- Patient and provider training courses may increase the efficacy of shared decision-making in multicultural behavioral health clinics, according to new research in JAMA Psychiatry.
Shared decision-making has been touted as an effective strategy for integrating the patient voice into treatment protocol. Through meaningful patient-provider communication and patient education, healthcare professionals can elicit patient preferences for care and make treatment decisions accordingly.
“However, few clinicians have the skills to encourage patient involvement or adjust to preferences,” the researchers noted, pointing to clinician deficiencies with minority populations. “Randomized clinical trials of SDM have mostly targeted primary care and have included few ethnic/racial minorities. Minority patients are less likely than white patients to state concerns, seek information, or feel trust, thereby missing opportunities to improve outcomes.”
Clinicians face their own barriers with respect to shared decision-making with minority patient populations. Providers may stereotype a patient, experience provider bias, or lack the skills needed to address power differentials.
DECIDE – decide the problem; explore the questions; close or open-ended questions; identify the who, why, or how of the problem; direct questions to your healthcare professional; enjoy a shared solution – is a patient and provider training program to prepare stakeholders for shared decision-making.
The program was developed with cultural and linguistic differences in mind, but has seldom seen experimentation with minority patient populations, the researchers reported. The team sought to better understand how DECIDE could improve shared decision-making and perceived care quality in behavioral healthcare practices in the Boston area.
The team tested a patient and provider intervention on 312 patients and their 74 providers.
“The clinician intervention consisted of a workshop and as many as six coaching telephone calls to promote communication and therapeutic alliance to improve SDM,” the researchers explained. “The three-session patient intervention sought to improve SDM and quality of care.”
The team split the participants into four test groups: patient and provider control group, patient intervention and provider control group, patient control and provider intervention group, and patient and provider intervention group.
Each group received a shared decision-making score from a third-party coder. They also reported their own perceptions of care quality and shared decision-making.
Overall, the DECIDE intervention positively influenced shared decision-making. Patient and provider pairs received higher coded scores when the provider underwent the intervention program.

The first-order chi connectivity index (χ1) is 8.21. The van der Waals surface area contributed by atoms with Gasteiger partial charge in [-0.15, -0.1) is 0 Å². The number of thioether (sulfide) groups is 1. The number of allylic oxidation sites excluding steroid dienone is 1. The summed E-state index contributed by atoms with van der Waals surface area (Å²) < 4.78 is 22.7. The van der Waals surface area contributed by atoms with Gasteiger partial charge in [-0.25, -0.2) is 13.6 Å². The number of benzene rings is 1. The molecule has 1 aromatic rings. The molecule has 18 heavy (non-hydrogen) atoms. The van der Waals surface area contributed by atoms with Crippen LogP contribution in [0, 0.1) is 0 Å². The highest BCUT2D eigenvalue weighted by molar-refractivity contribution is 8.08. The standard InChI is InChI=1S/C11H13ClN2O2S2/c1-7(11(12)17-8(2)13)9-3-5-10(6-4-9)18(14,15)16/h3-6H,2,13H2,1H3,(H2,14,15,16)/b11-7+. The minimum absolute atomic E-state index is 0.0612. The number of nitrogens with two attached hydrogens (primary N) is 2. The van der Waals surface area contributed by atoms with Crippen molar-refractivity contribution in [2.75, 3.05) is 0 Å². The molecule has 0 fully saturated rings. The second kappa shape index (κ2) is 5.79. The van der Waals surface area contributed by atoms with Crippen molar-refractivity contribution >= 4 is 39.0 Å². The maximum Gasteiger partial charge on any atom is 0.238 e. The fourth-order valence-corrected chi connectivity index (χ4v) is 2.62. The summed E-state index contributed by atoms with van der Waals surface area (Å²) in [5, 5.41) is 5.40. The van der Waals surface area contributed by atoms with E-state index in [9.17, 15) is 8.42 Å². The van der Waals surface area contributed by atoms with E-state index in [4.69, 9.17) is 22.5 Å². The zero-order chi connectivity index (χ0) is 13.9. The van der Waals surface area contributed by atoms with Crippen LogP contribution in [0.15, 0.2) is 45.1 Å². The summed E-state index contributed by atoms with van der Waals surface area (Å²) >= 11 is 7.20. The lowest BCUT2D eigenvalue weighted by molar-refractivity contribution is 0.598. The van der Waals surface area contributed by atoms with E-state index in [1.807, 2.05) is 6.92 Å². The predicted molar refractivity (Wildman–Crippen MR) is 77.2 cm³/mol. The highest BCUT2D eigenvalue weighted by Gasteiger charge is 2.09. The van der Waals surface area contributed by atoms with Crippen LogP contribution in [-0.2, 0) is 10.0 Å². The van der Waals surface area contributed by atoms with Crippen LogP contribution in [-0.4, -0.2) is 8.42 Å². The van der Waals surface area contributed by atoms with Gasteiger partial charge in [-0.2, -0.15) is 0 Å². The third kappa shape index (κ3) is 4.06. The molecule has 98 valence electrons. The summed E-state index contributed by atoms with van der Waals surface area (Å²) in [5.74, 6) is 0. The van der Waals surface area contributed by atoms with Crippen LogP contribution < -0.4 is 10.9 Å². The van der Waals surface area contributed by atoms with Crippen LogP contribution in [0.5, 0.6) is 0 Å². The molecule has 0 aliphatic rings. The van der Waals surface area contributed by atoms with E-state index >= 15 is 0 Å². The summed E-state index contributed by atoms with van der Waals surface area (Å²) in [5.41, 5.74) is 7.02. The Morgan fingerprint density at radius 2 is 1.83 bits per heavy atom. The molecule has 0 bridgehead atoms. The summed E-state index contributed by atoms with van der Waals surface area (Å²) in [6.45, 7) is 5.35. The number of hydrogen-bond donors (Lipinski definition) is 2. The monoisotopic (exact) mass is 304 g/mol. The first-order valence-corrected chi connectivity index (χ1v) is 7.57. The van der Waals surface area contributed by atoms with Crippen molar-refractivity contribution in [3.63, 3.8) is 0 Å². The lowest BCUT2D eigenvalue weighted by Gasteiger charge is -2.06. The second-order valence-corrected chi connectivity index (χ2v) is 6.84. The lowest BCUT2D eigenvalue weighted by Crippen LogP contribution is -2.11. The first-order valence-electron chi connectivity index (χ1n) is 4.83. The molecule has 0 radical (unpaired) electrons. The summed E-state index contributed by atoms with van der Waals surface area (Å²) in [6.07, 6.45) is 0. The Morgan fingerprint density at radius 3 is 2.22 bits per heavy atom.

They did not necessarily receive higher self-reported scores for shared decision-making. This may have been because providers are not able to distinguish the differences in their care when leveraging shared decision-making strategies.
“Clinicians may need to hear audiotaped sections before and after coaching to recognize their changes in attributional errors, perspective taking, and receptivity to collaboration and how these affect their patients,” the researchers explained. “Similarly, video training for patients in SDM could facilitate recognizing these behaviors.”
Notably, the provider intervention had a significant impact on shared decision-making on non-English-speaking patient populations, the research team said. This may have been because there was a larger opportunity for improvement with respect to non-English-speaking patients, who usually experience little to no shared decision-making in healthcare.
“The intervention may have a stronger effect on patient global evaluation of care in linguistically discordant patient-clinician relationships requiring greater clinician effort and a subjectively different, more apparent SDM experience for the patient,” the researchers pointed out. “Non-English-speaking patients may also have more cultural distance from English-speaking clinicians and, under distress, are less able to express preferences.”
The patient intervention did not have a significant impact on shared decision-making, but it did improve patient perceptions of quality care.
“The patient intervention did not teach patients about SDM but rather focused on asking questions, identifying resources, and communicating preferences. Preparing patients for SDM during the clinical session should be made explicit,” the researchers explained.
“The patient intervention increased perception of quality of care by increasing patient opportunities to voice concerns or topics through inquiry,” the research team continued.
The healthcare industry is increasingly leaning in a more patient-centric direction, requiring healthcare providers to better activate patients in their own care. Shared decision-making is a clinically proven method for doing so, but too few providers have a working knowledge for integrating the technique into clinical workflows.
“Results suggest that an adequate threshold of SDM training promotes a gradual philosophical transformation for clinicians, whereby patient preferences, choices, and agency come to the forefront, all of which are important components of achieving better health outcomes,” the researchers concluded.